Agriculture

SF gets its turn to critique river flow plan

A rainbow forms in the mist from water releases at Hetch Hetchy Reservoir on the Tuolumne River in 2012. San Francisco Public Utilities Commission, which runs that city’s water system and provides wholesale supplies for parts of San Mateo, Santa Clara and Alameda counties, gets about 85 percent of its water from the Tuolumne.
A rainbow forms in the mist from water releases at Hetch Hetchy Reservoir on the Tuolumne River in 2012. San Francisco Public Utilities Commission, which runs that city’s water system and provides wholesale supplies for parts of San Mateo, Santa Clara and Alameda counties, gets about 85 percent of its water from the Tuolumne. Modesto Bee file

Bay Area users of the Tuolumne River will get their chance Tuesday to weigh in on the state’s plan to increase stream flows.

A hearing in Sacramento will be the last in a series on the State Water Resources Control Board’s proposal for the Tuolumne, Stanislaus and Merced rivers.

The board already has heard from hundreds of opponents, many of them farmers, at hearing sessions in Modesto, Merced and Stockton. Environmental and fishing groups made the case for even higher flows than the state proposed.

Tuesday’s agenda includes the San Francisco Public Utilities Commission, which runs that city’s water system and provides wholesale supplies for parts of San Mateo, Santa Clara and Alameda counties. About 85 percent of the water comes from the Tuolumne.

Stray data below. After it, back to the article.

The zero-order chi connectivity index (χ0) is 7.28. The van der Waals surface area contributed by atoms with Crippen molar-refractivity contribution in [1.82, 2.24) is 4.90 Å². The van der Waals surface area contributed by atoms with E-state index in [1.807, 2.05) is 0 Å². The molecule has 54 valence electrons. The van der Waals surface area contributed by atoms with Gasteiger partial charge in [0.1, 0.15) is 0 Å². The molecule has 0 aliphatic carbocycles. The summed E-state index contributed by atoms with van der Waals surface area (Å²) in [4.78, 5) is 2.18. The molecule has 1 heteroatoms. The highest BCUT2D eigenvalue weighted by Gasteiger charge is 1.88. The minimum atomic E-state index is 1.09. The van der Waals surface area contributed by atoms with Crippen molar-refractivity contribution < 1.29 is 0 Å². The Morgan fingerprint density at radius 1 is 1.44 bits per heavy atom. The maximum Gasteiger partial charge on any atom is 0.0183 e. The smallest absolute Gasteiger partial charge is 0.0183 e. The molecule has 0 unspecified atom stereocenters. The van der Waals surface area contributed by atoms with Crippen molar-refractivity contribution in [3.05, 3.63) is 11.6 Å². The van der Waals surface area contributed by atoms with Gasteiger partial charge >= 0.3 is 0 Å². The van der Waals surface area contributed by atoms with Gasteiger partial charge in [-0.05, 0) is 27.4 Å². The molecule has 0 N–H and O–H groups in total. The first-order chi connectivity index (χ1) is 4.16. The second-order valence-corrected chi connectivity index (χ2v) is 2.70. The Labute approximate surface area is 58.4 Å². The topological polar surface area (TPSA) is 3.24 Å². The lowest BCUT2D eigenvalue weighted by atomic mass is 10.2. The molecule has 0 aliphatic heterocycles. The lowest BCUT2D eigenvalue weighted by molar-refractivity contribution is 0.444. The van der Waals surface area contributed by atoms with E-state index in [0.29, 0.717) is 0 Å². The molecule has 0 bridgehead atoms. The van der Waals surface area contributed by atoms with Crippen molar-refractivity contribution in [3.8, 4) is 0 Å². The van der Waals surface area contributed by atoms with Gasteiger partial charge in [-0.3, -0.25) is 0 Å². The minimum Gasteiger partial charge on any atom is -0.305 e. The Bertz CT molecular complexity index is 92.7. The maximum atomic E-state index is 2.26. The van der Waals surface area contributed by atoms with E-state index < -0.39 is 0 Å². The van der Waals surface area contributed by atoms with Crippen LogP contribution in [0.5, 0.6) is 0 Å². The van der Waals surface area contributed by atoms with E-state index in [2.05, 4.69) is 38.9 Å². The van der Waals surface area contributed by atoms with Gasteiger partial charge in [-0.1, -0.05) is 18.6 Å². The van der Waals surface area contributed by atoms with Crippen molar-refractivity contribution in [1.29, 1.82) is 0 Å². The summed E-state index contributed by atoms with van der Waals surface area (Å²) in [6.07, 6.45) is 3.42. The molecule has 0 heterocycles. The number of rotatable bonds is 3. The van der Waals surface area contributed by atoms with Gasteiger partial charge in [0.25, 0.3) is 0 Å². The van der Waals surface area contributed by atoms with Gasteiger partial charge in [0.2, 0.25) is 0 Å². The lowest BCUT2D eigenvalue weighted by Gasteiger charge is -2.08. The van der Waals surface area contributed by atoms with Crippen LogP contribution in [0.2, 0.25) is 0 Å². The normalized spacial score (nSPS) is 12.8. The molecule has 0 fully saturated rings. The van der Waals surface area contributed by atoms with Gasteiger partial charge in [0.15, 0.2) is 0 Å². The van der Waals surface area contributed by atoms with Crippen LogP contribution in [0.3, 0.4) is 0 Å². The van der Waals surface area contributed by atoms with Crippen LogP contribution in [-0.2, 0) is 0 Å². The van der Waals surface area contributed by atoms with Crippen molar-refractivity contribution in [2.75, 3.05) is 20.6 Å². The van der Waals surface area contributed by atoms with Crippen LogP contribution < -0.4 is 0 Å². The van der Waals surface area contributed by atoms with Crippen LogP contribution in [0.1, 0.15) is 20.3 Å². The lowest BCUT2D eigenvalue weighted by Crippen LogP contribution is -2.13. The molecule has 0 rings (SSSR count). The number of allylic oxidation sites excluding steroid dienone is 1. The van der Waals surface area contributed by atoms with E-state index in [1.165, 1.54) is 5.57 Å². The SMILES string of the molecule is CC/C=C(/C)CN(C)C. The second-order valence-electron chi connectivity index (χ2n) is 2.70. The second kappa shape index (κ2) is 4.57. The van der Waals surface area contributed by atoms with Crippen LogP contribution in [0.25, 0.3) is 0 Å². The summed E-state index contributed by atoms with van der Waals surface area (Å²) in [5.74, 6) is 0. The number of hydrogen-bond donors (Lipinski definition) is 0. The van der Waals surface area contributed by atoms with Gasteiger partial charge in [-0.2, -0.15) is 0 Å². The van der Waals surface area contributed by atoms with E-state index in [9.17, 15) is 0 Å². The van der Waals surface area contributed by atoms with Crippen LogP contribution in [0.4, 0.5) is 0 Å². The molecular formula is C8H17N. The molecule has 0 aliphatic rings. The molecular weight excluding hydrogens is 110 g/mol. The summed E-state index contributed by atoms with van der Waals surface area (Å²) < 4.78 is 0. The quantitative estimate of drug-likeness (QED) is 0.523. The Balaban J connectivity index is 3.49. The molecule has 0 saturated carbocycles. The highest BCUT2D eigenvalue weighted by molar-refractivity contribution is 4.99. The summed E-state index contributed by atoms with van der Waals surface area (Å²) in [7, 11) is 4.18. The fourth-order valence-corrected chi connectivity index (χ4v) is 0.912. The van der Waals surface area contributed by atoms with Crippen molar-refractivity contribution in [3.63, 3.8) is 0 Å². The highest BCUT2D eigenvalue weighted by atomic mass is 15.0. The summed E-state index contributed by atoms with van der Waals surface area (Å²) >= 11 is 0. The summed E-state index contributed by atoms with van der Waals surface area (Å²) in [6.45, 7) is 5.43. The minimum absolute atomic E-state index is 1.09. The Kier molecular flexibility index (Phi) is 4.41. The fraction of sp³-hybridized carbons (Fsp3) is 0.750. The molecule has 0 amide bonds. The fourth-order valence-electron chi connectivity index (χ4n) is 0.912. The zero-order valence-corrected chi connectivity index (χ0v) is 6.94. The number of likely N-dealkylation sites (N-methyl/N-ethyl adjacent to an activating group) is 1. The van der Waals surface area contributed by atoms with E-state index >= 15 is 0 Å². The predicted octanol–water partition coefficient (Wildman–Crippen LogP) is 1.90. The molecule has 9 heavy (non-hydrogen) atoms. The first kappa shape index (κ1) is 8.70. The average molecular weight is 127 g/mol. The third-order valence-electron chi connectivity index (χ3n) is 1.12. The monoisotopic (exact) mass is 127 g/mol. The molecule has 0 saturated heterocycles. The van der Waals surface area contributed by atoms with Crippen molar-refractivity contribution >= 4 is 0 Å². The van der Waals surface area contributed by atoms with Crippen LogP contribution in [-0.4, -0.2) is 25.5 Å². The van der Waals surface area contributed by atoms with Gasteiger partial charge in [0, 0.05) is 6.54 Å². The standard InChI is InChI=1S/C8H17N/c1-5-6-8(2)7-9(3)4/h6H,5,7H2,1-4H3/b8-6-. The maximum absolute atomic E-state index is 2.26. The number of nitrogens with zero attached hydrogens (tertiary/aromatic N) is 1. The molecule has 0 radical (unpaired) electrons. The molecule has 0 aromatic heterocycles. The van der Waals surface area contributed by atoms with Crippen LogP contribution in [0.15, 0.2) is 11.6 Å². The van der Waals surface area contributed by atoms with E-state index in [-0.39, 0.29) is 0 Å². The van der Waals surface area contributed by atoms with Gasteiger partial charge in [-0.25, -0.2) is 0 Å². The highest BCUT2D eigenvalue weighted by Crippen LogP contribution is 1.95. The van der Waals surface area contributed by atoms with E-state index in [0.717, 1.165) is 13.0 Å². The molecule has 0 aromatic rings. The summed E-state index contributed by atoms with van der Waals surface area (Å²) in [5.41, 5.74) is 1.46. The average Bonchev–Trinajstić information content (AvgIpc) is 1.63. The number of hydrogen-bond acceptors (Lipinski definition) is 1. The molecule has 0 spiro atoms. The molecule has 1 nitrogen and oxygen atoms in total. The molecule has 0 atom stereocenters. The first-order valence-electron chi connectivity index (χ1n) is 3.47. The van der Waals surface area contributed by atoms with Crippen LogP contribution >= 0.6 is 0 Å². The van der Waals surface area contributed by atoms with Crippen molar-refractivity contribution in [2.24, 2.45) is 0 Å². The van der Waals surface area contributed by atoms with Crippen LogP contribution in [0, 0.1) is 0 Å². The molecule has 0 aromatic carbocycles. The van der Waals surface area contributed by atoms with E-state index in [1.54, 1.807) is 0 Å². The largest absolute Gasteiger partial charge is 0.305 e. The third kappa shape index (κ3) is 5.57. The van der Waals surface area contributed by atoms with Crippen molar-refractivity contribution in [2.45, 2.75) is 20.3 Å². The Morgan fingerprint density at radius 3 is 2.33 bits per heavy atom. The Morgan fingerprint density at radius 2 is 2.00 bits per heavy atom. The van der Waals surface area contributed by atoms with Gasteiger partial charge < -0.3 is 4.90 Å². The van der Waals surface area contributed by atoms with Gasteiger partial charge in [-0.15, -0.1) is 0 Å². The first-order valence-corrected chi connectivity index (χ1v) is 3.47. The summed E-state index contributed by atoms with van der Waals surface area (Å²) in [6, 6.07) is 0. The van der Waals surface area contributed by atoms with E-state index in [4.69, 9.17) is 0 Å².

The managers oppose the state plan, which would reduce supplies by an estimated 14 percent in average years and 38 percent in “critically dry” years on the three rivers overall.

“We can’t conserve our way out of this,” said a guest column in the San Francisco Chronicle by PUC General Manager Harlan Kelly and Nicole Sandkulla, CEO and general manager of the Bay Area Water Supply and Conservation Agency. “Water is our lifeblood. The consequences of these cutbacks potentially could cripple our Bay Area economy.”

The Tuolumne River Trust already has testified before the state board about the Bay Area water use. The group argued that demand has dropped thanks to conservation efforts and there is potential for more. It also noted that the region’s economy has boomed during this time.

San Francisco diverts its share of the Tuolumne far upstream of Don Pedro Reservoir, the main storage for the Modesto and Turlock irrigation districts.

The state board will take public comment until March 17 and could make a final decision later in 2017.

Tuesday’s agenda includes scheduled presentations by other water suppliers, fishing groups, and state and federal agencies involved with the rivers. Members of the general public can speak for up to three minutes each.

John Holland: 209-578-2385

RIVER FLOW HEARING

When: 9 a.m. Tuesday

Where: California Environmental Protection Agency headquarters, second floor, 1001 I St., Sacramento

More information: www.waterboards.ca.gov

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